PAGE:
still not good about asking. I made a stop at local BBQ place we frequent

Posted on: Tue, 05/08/2007 - 12:26am
My2girls's picture
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called Dallas BBQ...basic chicken, ribs, corn bread, tempura, onion laofs...you get the picture..

well, i had some free time yesterday and decided to stop in a lot of the restaurants we eat at so i can start getting my safe list.

I'm just not so good at the terminology and what exactly i'm looking for. See this example:

walked in and said, hi, my family ocmes here a lot and we just discovered peanut allergy-which is serious-does your food recipies use peanut oils or peanut flour or peanut?

answer: no no no no we use vegetable oil. I said, peanuts are vegetables-what type of oil, canola?olive? mazola?.....not sure.

then i asked about the breading-flour used in the tempura and corn bread and onion rings...he said he didn't know. i said, ok, thanks for your honesty, i guess i'll call corporate.

he said there is no corporate-its a family run business-we make styuff here but have a factory that makes the flour items and ships them to us. I said, ok, who runs the factory? he said he didn't know. I said surely there is a chef-manager there knows how to make the products and what the recipies are...he i must talk to.

he said he didn't know but the brand was PHILLSBURY.

so now what???? arggh!!!!

DO i call phillsbury and ask them what type of flour they have-or do i have to trace the specific flour to the specific factory to the specific BBQ place i'm inquiring about?

Posted on: Tue, 05/08/2007 - 2:03am
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Honestly, we don't eat out at restaurants much at all. It is too difficult for me to trust somebody else. However, if we do eat out, I always ask to talk to the restaurant manager / owner AND/OR the chef. If I get the slightest feeling that they don't fully understand, we just bag it.

Posted on: Tue, 05/08/2007 - 2:08am
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he was manager...i will figure it out-the lingo-we love to eat out and it is special for us and will continue--i just will go to our local places we go to initially to put them on my safe list....i will continue to take them out to eat whenever and wherever-but i have a pretty much relaxed PA attitude...it just happened like that-although i am new to this all...
i decided to NOT change her lifestyle and only in the ways in which i feel i must. Plus, living in New York City-must restaurants are pretty savvy about allergies and the chef's can talk to you...but thanks for your input!!

Posted on: Tue, 05/08/2007 - 2:15am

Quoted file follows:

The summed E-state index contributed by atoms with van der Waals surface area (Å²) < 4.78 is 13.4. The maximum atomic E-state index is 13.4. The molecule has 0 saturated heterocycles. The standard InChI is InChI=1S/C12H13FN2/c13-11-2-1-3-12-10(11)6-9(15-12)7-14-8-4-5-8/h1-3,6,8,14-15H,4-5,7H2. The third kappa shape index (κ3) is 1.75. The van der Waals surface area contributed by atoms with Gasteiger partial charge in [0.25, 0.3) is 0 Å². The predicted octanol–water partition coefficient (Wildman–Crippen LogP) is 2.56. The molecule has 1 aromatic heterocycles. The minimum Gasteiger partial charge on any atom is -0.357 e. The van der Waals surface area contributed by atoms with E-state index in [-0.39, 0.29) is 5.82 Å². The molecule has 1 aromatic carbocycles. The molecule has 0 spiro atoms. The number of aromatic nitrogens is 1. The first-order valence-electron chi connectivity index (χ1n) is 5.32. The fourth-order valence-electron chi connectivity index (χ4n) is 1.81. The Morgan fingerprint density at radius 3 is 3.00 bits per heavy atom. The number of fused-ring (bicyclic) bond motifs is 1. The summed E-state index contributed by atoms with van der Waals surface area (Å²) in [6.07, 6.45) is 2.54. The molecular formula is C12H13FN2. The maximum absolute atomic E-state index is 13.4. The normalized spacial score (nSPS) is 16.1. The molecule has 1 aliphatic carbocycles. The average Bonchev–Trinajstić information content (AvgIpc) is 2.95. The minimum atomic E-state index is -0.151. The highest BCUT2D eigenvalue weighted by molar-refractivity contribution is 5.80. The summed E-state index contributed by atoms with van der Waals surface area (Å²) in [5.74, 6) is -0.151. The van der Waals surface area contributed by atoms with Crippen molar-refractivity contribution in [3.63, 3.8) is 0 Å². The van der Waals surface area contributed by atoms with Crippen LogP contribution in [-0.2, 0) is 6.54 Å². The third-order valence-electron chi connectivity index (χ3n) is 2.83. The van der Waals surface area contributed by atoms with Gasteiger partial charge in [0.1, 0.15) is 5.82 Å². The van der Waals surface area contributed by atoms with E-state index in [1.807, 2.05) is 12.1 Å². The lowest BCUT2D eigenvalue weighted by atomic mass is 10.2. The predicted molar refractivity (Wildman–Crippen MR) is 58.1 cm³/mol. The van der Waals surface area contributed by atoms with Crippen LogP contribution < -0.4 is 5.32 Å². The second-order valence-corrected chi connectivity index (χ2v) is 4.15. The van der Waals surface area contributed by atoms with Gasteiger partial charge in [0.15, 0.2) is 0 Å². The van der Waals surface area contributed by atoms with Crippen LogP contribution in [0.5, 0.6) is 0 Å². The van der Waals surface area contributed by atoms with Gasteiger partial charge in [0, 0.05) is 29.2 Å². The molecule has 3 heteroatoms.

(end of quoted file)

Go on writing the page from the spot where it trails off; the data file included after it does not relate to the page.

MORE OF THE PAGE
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If the manager does not know then ask for the owner or the chef. Or ask to see the packaging. I did this the other day at a pizza shop we always go to, the guy was kind of annoyed but oh well, I would rather annoy someone then spend the night in a hospital with my child

Posted on: Tue, 05/08/2007 - 2:19am
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Yes, I totally understand. If eating out was that important to us, we would try harder too, but it just isn't. And - if you can figure out how to get through this without changing your lifestyle, you will be doing very good. My son's lifestyle hasn't changed, but mine sure has :> )!

Posted on: Tue, 05/08/2007 - 2:35am
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the owner wasn't there-it is a chain-anyway-i willcall phillsbury and ask them..thanks!

Posted on: Tue, 05/08/2007 - 2:58am
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fyi: pillsbury flour has been bought out by jm smuckers 1-800-767-4466...no peanut anything in their flour. also pillsbury is owned by GM who is one of best labelers in industry (so they said...so take that fwiw)

Posted on: Tue, 05/08/2007 - 3:57am
Anonymous's picture
Anonymous (not verified)

If GM is General Mills -- I trust their labelling, and they are one of the first companies I did trust.
I trust Pillsbury labelling since they were bought out.
Just to clarify...are you saying jm smuckers is owned by GM? (I might be reading wrong.)

Posted on: Tue, 05/08/2007 - 6:40am
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Actually some Pilsbury products (like the refrigerated doughs) are owned by General Mills. Other Pilsbury products (like the flour and mixes) are owned by Smucker. I guess at some point in the company's history, part got bought out by one company, part by another, and there is no "Pilsbury" standing on it's own anymore.
------------------
[url="http://www.the3day.org/boston07/deedaigle"]http://www.the3day.org/boston07/deedaigle[/url]

Posted on: Tue, 05/08/2007 - 6:58am
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jimmy's mom is right! flour portion sold to jm smuckers...refrigerated and frozen are gm (gen mills) and dependable....

Posted on: Tue, 05/08/2007 - 9:47am
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Most of us don't go out to eat very much. It's like playing Russian Roullette with a loaded gun, if you don't know what to ask. It takes a while to grow some umm... cajones to be able to ask the right questions.